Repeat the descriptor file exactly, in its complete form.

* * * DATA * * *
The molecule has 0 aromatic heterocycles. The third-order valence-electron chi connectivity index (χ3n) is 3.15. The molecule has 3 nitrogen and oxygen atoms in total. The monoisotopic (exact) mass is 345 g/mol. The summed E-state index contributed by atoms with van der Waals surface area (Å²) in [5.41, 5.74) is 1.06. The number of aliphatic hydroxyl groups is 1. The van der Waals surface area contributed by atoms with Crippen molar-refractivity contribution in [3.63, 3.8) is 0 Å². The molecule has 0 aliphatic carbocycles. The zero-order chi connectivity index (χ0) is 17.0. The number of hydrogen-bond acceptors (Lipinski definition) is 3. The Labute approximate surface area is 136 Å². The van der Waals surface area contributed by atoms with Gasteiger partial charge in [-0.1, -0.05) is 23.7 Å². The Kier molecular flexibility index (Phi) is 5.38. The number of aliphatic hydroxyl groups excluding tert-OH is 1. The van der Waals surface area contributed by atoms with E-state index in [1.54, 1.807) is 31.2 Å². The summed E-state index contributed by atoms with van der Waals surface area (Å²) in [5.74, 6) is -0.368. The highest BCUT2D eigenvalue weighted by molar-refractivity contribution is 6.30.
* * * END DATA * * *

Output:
The molecule has 0 aromatic heterocycles. The third-order valence-electron chi connectivity index (χ3n) is 3.15. The molecule has 3 nitrogen and oxygen atoms in total. The monoisotopic (exact) mass is 345 g/mol. The summed E-state index contributed by atoms with van der Waals surface area (Å²) in [5.41, 5.74) is 1.06. The number of aliphatic hydroxyl groups is 1. The van der Waals surface area contributed by atoms with Crippen molar-refractivity contribution in [3.63, 3.8) is 0 Å². The molecule has 0 aliphatic carbocycles. The zero-order chi connectivity index (χ0) is 17.0. The number of hydrogen-bond acceptors (Lipinski definition) is 3. The Labute approximate surface area is 136 Å². The van der Waals surface area contributed by atoms with Gasteiger partial charge in [-0.1, -0.05) is 23.7 Å². The Kier molecular flexibility index (Phi) is 5.38. The number of aliphatic hydroxyl groups excluding tert-OH is 1. The van der Waals surface area contributed by atoms with E-state index in [1.54, 1.807) is 31.2 Å². The summed E-state index contributed by atoms with van der Waals surface area (Å²) in [5.74, 6) is -0.368. The highest BCUT2D eigenvalue weighted by molar-refractivity contribution is 6.30.